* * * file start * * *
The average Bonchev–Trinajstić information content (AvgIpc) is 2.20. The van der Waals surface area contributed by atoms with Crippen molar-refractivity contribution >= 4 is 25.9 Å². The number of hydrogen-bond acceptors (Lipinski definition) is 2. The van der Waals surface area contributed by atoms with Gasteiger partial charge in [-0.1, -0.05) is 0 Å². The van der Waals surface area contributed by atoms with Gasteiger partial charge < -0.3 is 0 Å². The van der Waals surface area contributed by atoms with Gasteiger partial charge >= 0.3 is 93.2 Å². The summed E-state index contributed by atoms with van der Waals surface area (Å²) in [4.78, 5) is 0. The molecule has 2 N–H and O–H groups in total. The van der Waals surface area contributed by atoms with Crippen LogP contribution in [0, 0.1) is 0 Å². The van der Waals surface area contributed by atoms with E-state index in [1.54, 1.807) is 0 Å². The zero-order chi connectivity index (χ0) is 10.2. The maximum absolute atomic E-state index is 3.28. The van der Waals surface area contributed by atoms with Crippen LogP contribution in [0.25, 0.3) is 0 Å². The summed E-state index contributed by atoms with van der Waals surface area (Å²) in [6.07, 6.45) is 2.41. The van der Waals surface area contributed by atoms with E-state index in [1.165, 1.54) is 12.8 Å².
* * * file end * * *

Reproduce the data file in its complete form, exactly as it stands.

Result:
The average Bonchev–Trinajstić information content (AvgIpc) is 2.20. The van der Waals surface area contributed by atoms with Crippen molar-refractivity contribution >= 4 is 25.9 Å². The number of hydrogen-bond acceptors (Lipinski definition) is 2. The van der Waals surface area contributed by atoms with Gasteiger partial charge in [-0.1, -0.05) is 0 Å². The van der Waals surface area contributed by atoms with Gasteiger partial charge < -0.3 is 0 Å². The van der Waals surface area contributed by atoms with Gasteiger partial charge >= 0.3 is 93.2 Å². The summed E-state index contributed by atoms with van der Waals surface area (Å²) in [4.78, 5) is 0. The molecule has 2 N–H and O–H groups in total. The van der Waals surface area contributed by atoms with Crippen LogP contribution in [0, 0.1) is 0 Å². The van der Waals surface area contributed by atoms with E-state index in [1.54, 1.807) is 0 Å². The zero-order chi connectivity index (χ0) is 10.2. The maximum absolute atomic E-state index is 3.28. The van der Waals surface area contributed by atoms with Crippen LogP contribution in [0.25, 0.3) is 0 Å². The summed E-state index contributed by atoms with van der Waals surface area (Å²) in [6.07, 6.45) is 2.41. The van der Waals surface area contributed by atoms with E-state index in [1.165, 1.54) is 12.8 Å².